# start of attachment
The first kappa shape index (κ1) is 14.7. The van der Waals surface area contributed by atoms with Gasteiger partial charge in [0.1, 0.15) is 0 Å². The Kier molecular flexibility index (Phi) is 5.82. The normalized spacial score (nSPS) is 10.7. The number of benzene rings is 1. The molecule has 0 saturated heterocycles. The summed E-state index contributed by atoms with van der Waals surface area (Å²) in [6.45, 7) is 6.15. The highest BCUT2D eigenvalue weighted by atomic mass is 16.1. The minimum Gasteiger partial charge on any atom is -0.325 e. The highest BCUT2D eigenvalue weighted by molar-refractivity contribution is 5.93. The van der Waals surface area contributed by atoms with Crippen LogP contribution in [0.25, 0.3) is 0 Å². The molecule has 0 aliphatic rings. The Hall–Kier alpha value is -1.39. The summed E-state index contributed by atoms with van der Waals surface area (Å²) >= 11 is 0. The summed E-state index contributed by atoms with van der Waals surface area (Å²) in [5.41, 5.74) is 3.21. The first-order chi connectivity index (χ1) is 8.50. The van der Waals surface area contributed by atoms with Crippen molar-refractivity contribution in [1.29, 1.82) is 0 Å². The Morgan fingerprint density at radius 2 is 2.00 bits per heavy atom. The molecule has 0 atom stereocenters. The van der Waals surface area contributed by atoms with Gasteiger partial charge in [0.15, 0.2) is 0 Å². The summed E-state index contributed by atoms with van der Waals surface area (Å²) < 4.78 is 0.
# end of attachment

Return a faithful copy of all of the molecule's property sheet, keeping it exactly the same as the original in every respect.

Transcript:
The first kappa shape index (κ1) is 14.7. The van der Waals surface area contributed by atoms with Gasteiger partial charge in [0.1, 0.15) is 0 Å². The Kier molecular flexibility index (Phi) is 5.82. The normalized spacial score (nSPS) is 10.7. The number of benzene rings is 1. The molecule has 0 saturated heterocycles. The summed E-state index contributed by atoms with van der Waals surface area (Å²) in [6.45, 7) is 6.15. The highest BCUT2D eigenvalue weighted by atomic mass is 16.1. The minimum Gasteiger partial charge on any atom is -0.325 e. The highest BCUT2D eigenvalue weighted by molar-refractivity contribution is 5.93. The van der Waals surface area contributed by atoms with Crippen LogP contribution in [0.25, 0.3) is 0 Å². The molecule has 0 aliphatic rings. The Hall–Kier alpha value is -1.39. The summed E-state index contributed by atoms with van der Waals surface area (Å²) >= 11 is 0. The summed E-state index contributed by atoms with van der Waals surface area (Å²) in [5.41, 5.74) is 3.21. The first-order chi connectivity index (χ1) is 8.50. The van der Waals surface area contributed by atoms with Crippen molar-refractivity contribution in [1.29, 1.82) is 0 Å². The Morgan fingerprint density at radius 2 is 2.00 bits per heavy atom. The molecule has 0 atom stereocenters. The van der Waals surface area contributed by atoms with Gasteiger partial charge in [0.15, 0.2) is 0 Å². The summed E-state index contributed by atoms with van der Waals surface area (Å²) < 4.78 is 0.